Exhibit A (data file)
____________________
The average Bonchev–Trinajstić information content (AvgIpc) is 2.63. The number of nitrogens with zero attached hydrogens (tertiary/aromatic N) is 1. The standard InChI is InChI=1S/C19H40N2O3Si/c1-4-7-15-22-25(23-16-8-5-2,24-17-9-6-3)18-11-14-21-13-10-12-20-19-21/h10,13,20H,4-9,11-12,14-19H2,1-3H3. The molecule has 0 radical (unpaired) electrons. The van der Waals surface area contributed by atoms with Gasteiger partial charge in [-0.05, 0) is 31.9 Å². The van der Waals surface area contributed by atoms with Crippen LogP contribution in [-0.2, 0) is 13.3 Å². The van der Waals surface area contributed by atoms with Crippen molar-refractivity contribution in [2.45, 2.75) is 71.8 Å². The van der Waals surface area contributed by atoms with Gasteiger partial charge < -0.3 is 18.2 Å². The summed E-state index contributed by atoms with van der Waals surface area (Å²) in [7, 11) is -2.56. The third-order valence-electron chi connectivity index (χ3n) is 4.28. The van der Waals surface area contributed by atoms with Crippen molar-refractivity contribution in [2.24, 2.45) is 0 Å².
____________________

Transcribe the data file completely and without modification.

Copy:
The average Bonchev–Trinajstić information content (AvgIpc) is 2.63. The number of nitrogens with zero attached hydrogens (tertiary/aromatic N) is 1. The standard InChI is InChI=1S/C19H40N2O3Si/c1-4-7-15-22-25(23-16-8-5-2,24-17-9-6-3)18-11-14-21-13-10-12-20-19-21/h10,13,20H,4-9,11-12,14-19H2,1-3H3. The molecule has 0 radical (unpaired) electrons. The van der Waals surface area contributed by atoms with Gasteiger partial charge in [-0.05, 0) is 31.9 Å². The van der Waals surface area contributed by atoms with Crippen LogP contribution in [-0.2, 0) is 13.3 Å². The van der Waals surface area contributed by atoms with Crippen molar-refractivity contribution in [2.45, 2.75) is 71.8 Å². The van der Waals surface area contributed by atoms with Gasteiger partial charge < -0.3 is 18.2 Å². The summed E-state index contributed by atoms with van der Waals surface area (Å²) in [7, 11) is -2.56. The third-order valence-electron chi connectivity index (χ3n) is 4.28. The van der Waals surface area contributed by atoms with Crippen molar-refractivity contribution in [2.24, 2.45) is 0 Å².